Mauer is taking relaxed, smart approach

Mauer is taking relaxed, smart approach

Mauer is taking relaxed, smart approach
FORT MYERS, Fla. -- Joe Mauer stood in front of his locker inside Hammond Stadium on Thursday morning, staring at the large pile of boxes spilling out around it, and remarked about how some things never change -- such as the process of unpacking at the start of Spring Training.

But, while some of the annual rites of spring remain the same, Mauer admits that life is a little less chaotic for him heading into camp than it was in 2010.

At this time last year, Mauer's contract was the big topic of discussion surrounding the Twins. The All-Star catcher endured more than a month's worth of questions and speculation about his future before signing an eight-year, $184 million contract extension on March 21.

And now, as Twins pitchers and catchers reported officially on Thursday, Mauer is looking forward to a spring where his focus can be solely on baseball.

"A little less hectic offseason, which is good," Mauer said as he unpacked his locker. "It was kind of a circus last year, but it's a different feeling this year."

Mauer couldn't completely avoid contract talk this week, however. The catcher was in New York and Connecticut over the past couple days as part of a media tour to promote "MLB 11 The Show" since he's on the cover of the video game for the second straight year. The timing coincided with the news on Wednesday that Albert Pujols' deadline for his contract extension talks with the Cardinals had passed without a deal getting done. And there were plenty of questions for Mauer about the topic.

"I guess I just had great timing," Mauer joked about not being able to avoid contract talk.

Mauer's own contract distractions are in the past, but it's the health of his left knee drawing attention heading into this spring.

The 27-year-old underwent minor surgery on his knee in mid-December to relieve irritation in the joint, which caused him to miss nine games at the end of September last season. Mauer said that his knee is well enough for him to take part in Friday's first workout for pitchers and catchers, but he stressed that his focus is on making sure that he's ready for Opening Day.

"One thing is you've got to realize it's Spring Training," Mauer said. "Your ultimate goal is to get ready for April 1st, not February 20th, and we're going to take it easy and make sure I'm healthy for the year."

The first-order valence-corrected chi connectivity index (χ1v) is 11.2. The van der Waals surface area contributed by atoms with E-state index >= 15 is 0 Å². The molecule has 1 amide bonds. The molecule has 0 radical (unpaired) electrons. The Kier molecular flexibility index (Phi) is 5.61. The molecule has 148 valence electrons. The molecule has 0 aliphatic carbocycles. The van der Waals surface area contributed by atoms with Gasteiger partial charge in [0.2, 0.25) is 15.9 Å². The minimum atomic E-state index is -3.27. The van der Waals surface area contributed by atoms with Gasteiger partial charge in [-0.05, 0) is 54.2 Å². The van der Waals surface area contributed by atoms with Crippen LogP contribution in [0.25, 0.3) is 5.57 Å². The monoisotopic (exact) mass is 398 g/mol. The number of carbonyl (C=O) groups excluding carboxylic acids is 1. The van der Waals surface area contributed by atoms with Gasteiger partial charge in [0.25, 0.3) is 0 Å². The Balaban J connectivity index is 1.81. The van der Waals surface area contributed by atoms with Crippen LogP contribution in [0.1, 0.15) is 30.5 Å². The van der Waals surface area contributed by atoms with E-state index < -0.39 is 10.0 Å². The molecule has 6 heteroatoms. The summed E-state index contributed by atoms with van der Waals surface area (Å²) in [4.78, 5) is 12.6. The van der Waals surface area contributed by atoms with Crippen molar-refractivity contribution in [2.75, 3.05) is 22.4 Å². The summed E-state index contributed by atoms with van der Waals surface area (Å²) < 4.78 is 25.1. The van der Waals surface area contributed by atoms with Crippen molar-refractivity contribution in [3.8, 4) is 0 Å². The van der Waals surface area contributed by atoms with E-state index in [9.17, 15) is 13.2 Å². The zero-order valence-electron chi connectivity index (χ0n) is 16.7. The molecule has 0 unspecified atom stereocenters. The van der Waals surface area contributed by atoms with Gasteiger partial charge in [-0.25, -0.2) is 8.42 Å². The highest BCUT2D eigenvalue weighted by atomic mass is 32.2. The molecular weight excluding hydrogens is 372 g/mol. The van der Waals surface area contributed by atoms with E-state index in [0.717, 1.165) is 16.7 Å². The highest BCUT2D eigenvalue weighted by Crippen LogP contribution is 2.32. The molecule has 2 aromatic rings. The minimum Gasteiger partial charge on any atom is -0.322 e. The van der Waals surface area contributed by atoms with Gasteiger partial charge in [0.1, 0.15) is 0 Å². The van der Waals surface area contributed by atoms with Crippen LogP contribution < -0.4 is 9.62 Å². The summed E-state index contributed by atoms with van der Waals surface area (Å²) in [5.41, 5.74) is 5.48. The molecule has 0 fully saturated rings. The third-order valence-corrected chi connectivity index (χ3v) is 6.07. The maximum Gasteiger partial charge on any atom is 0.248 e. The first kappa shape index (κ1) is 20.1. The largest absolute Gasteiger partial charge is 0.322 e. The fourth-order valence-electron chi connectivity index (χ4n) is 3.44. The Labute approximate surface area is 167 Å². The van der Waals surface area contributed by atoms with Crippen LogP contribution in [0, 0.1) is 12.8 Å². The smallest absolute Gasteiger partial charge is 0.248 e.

Mauer said that he continues to receive regular treatment on his knee, which includes working on strengthening exercises and "things specific to getting me back to normal." Mauer was then asked how close his knee is to being normal.

"I knew you were going to ask me that," Mauer said. "You'll see me out there running around, doing everything I need to do [Friday]. So, I'm just trying to take it easy."

Mauer's knee wasn't the only injury that the catcher battled last year. He was banged up with a variety of ailments throughout the 2010 season. That included a deep bruise in his left heel, which caused him to miss a week of playing time in early May, and soreness in his left knee that bothered him for the final few weeks of the season, affecting him during the playoffs as well.

The Twins are expected to limit Mauer's workload in Spring Training to try to keep him as healthy as possible for the start of the season. The All-Star catcher wants a chance to catch many of the new pitchers that are in camp this spring, but he knows he'll have to balance that with making sure he doesn't try to do too much early on. Mauer said he's yet to talk with manager Ron Gardenhire about an exact plan for his catching load this spring, but the two will talk soon about it.

"I'm just here trying to get ready for the season," Mauer said. "I'll talk with Gardy and see what they really want me to do, but the main goal is to be ready for the season, the start of the season, and the whole year."

Kelly Thesier is a reporter for Read her blog, Kelly's Corner and follow her on Twitter at kellythesier. This story was not subject to the approval of Major League Baseball or its clubs.